Since the start of the academic year Aug. 17, the district has reported 35 confirmed cases among students quarantined 765 additional students for precautionary reasons. Since July 27, 57 employees have tested positive and 359 have quarantined as a precaution, though the district has not been in a situation, since the academic year began, where so many teachers have been out of school that it has had to temporarily close a campus.
“It’s not great that anyone is dealing (with COVID-19), but those aren’t astronomical numbers for a district our size at this point,” McMichael said.
The Barrow County School System is planning repairs and renovations to the Center for Innovative Teaching on West Midland Avenue and its transportation on building on Hal Jackson Road in Winder, with the goal of starting the work next summer.
The county board of education, on Tuesday, Nov. 3, approved an architectural services contract with Cunningham Forehand Matthews and Moore to assist in project planning, design and construction management. The firm has handled numerous projects for the school district over the last several years, including the new Barrow Arts and Sciences Academy.
The renovations at the transportation building will include new offices, restrooms, paint and flooring finishes, roofing repairs, and HVAC and electrical work. The CFIT renovations will include paint and flooring finishes and roofing, mechanical, electrical, and plumbing repairs.
The district would pay the architects up to $100,000 between the two buildings — with the services being funded through ESPLOST proceeds — and officials hope to make a recommendation on a construction contract with a guaranteed maximum price next month, said Joe Perno, the district’s assistant superintendent for system operations.
In other business Tuesday, the board:
•heard that ELOST collections were relatively flat in October with the district bringing in $1.21 million. The district brought in about $1.7 million in September, but nearly $500,000 of that came from a state reimbursement after an audit discovered local governments around the state were not receiving all of the sales tax proceeds they were apparently due.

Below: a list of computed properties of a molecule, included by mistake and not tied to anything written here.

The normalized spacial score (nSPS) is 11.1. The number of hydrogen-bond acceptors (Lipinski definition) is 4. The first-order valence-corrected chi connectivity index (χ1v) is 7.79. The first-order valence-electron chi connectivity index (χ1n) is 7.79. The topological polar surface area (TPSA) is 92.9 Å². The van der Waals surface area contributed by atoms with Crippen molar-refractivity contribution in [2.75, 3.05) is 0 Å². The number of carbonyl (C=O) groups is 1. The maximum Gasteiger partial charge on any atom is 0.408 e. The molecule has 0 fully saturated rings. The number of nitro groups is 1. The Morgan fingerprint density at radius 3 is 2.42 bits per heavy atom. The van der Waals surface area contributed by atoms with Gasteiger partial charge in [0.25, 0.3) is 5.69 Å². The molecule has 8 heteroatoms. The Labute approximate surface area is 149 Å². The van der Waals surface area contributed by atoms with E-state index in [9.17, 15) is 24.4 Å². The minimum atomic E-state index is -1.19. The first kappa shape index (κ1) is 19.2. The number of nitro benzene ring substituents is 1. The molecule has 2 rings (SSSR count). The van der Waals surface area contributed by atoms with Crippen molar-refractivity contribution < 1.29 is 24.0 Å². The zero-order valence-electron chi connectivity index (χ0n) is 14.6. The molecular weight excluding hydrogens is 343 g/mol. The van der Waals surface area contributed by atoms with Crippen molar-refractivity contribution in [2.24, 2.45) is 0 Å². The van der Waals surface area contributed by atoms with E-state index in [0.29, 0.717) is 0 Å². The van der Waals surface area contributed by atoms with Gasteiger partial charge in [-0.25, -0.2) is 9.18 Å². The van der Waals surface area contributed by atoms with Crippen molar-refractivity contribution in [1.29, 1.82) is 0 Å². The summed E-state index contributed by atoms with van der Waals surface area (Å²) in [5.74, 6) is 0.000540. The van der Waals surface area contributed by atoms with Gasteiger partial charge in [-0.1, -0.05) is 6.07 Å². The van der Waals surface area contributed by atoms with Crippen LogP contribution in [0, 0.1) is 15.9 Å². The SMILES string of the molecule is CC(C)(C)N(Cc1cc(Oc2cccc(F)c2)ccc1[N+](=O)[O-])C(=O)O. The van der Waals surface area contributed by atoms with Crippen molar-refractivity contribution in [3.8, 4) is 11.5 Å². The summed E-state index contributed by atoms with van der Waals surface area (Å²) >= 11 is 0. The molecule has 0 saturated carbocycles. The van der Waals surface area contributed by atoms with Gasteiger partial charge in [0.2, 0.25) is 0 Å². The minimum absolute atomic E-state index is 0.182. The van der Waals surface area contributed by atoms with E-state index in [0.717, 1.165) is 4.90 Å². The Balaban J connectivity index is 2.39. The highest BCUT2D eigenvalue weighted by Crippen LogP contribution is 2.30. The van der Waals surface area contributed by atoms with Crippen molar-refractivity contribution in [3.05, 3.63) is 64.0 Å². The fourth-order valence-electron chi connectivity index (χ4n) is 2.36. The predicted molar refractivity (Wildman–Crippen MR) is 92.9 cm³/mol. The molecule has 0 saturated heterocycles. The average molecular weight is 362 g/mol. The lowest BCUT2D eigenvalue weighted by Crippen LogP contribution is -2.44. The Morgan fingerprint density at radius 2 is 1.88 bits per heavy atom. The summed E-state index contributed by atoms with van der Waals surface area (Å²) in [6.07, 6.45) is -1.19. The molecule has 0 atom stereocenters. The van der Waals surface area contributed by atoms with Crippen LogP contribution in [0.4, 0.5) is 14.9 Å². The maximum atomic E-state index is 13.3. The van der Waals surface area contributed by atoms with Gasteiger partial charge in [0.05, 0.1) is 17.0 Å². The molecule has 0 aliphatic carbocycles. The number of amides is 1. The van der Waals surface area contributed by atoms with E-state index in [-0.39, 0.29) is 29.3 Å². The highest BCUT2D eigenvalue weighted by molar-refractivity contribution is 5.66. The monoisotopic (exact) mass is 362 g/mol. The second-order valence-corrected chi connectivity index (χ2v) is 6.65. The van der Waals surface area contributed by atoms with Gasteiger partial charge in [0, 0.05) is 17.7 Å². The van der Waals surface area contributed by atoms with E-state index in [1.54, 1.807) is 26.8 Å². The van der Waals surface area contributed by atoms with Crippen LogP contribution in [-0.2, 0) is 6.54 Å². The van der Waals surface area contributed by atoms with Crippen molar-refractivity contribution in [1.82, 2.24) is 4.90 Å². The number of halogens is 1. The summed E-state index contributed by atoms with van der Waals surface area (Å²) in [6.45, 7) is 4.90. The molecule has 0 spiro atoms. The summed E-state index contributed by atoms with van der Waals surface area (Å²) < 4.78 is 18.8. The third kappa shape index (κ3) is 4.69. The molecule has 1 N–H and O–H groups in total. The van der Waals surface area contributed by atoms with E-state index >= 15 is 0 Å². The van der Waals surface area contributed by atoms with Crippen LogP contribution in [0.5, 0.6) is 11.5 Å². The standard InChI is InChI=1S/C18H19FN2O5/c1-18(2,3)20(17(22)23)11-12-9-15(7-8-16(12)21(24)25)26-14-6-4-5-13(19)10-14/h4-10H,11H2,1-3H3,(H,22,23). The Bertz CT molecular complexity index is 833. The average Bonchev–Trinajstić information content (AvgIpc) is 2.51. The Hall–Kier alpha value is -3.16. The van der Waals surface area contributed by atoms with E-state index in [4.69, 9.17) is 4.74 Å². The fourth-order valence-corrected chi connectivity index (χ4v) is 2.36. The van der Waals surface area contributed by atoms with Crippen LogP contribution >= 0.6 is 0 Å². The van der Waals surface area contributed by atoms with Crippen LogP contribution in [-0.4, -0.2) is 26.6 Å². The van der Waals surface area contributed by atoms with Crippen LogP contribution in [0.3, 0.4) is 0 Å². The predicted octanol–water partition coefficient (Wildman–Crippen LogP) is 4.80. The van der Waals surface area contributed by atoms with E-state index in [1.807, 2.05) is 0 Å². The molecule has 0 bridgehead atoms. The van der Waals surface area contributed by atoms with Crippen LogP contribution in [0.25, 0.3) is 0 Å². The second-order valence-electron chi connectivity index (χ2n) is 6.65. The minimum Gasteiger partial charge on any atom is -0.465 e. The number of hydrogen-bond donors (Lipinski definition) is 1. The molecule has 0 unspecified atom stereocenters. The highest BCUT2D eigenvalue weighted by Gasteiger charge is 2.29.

•approved the largely federally-funded purchase of network switch hardware from MXN of Woodstock in the amount of $1.09 million. John St. Clair, the school district’s director of technology, said the new network switch hardware will make the system’s network speeds faster. Of the purchase price, 80 percent will be funded through the federal e-rate program, leaving the district on the hook for $260,523. That money was previously budgeted for Fiscal Year 2021 and will be paid for through ESPLOST proceeds.
•approved the purchase of additional Chromebooks from AITA Technologies in the amount of $56,049 for use at County Line Elementary and through the CTAE program. The board last month approved purchasing $164,641 worth of Chromebooks from the same company and authorized the use of the same low-bid respondent (AITA Technologies) through the end of December.
•placed on the table for public review the purchase of a new Advanced Placement (AP) Human Geography textbook for high school students. The book would replace an outdated textbook and the purchase would be for 90 books at $175 each, said Jennifer Wood, the district’s secondary education and CTAE director. The board will vote on the purchase at its Dec. 1 meeting.
•approved the purchase of text kits for literacy instruction for students in grades K-5 at Kennedy Elementary from Heinemmman, in the amount of $29,294.
•approved revisions to four district policies that were in need of updating due to Title IX regulation changes. The policies are Equal Educational Opportunities, Equal Opportunity Employment, Sexual Harassment of Students and Sexual Harassment of Employees.
•recognized four district administrators for participating in the annual Northeast Georgia RESA Leadership Academy — Apalachee High School assistant principal Deigh Martin, Bethlehem Elementary School assistant principal Stephanie Martin, Holsenbeck Elementary School assistant principal Aperil Sellers and Russell Middle School principal Meridith Wages.
•approved the 2021 calendar of board meeting dates. Generally, the board will continue to have a work session the last Tuesday of each month and a voting session the first Tuesday of each month with a couple of exceptions. The meeting dates will be posted to the district’s website.
The Barrow County MLK Committee has announced that it will not hold its annual Dr. Martin Luther King Jr. Day events in January due to coronavirus concerns.
For the past 35 years since the declaration of a federal holiday in honor of the late civil rights icon on the third Monday of January, the Barrow County committee has hosted MLK festivities, including a Sunday night gospel concert and a Monday morning march through downtown Winder followed by an afternoon program at White Oak Spring Missionary Baptist Church.
"We’d like to take this opportunity to thank you for your support over the years," committee leaders said in a statement. "We look forward to resuming these events (in 2022). In the meantime, we ask everyone to observe safety protocols and stay safe."